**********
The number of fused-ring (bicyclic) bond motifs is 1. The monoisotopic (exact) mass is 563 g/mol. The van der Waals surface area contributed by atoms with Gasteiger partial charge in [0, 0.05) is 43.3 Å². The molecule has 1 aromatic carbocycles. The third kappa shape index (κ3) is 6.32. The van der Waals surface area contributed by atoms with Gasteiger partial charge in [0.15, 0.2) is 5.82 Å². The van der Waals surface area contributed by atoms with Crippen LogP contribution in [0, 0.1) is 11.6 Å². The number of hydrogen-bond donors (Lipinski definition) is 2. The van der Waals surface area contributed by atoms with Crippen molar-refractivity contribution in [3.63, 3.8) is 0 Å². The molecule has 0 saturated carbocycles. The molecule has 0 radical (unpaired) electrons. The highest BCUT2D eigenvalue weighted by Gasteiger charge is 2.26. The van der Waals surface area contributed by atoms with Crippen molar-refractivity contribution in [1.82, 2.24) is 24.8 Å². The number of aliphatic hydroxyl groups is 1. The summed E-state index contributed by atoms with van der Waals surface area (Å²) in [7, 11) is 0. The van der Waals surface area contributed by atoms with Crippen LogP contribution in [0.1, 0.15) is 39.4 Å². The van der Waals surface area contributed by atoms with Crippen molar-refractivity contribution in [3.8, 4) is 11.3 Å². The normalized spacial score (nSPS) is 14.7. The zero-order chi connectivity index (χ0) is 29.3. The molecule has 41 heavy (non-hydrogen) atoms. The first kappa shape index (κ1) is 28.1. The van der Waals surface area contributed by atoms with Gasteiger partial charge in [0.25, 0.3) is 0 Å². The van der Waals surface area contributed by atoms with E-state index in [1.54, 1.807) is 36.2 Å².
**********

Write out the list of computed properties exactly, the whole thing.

The number of fused-ring (bicyclic) bond motifs is 1. The monoisotopic (exact) mass is 563 g/mol. The van der Waals surface area contributed by atoms with Gasteiger partial charge in [0, 0.05) is 43.3 Å². The molecule has 1 aromatic carbocycles. The third kappa shape index (κ3) is 6.32. The van der Waals surface area contributed by atoms with Gasteiger partial charge in [0.15, 0.2) is 5.82 Å². The van der Waals surface area contributed by atoms with Crippen LogP contribution in [0, 0.1) is 11.6 Å². The number of hydrogen-bond donors (Lipinski definition) is 2. The van der Waals surface area contributed by atoms with Crippen molar-refractivity contribution in [3.63, 3.8) is 0 Å². The molecule has 0 saturated carbocycles. The molecule has 0 radical (unpaired) electrons. The highest BCUT2D eigenvalue weighted by Gasteiger charge is 2.26. The van der Waals surface area contributed by atoms with Crippen molar-refractivity contribution in [1.82, 2.24) is 24.8 Å². The number of aliphatic hydroxyl groups is 1. The summed E-state index contributed by atoms with van der Waals surface area (Å²) in [7, 11) is 0. The van der Waals surface area contributed by atoms with Crippen LogP contribution in [0.1, 0.15) is 39.4 Å². The van der Waals surface area contributed by atoms with Crippen molar-refractivity contribution in [3.8, 4) is 11.3 Å². The normalized spacial score (nSPS) is 14.7. The zero-order chi connectivity index (χ0) is 29.3. The molecule has 41 heavy (non-hydrogen) atoms. The first kappa shape index (κ1) is 28.1. The van der Waals surface area contributed by atoms with Gasteiger partial charge in [0.25, 0.3) is 0 Å². The van der Waals surface area contributed by atoms with E-state index in [1.54, 1.807) is 36.2 Å².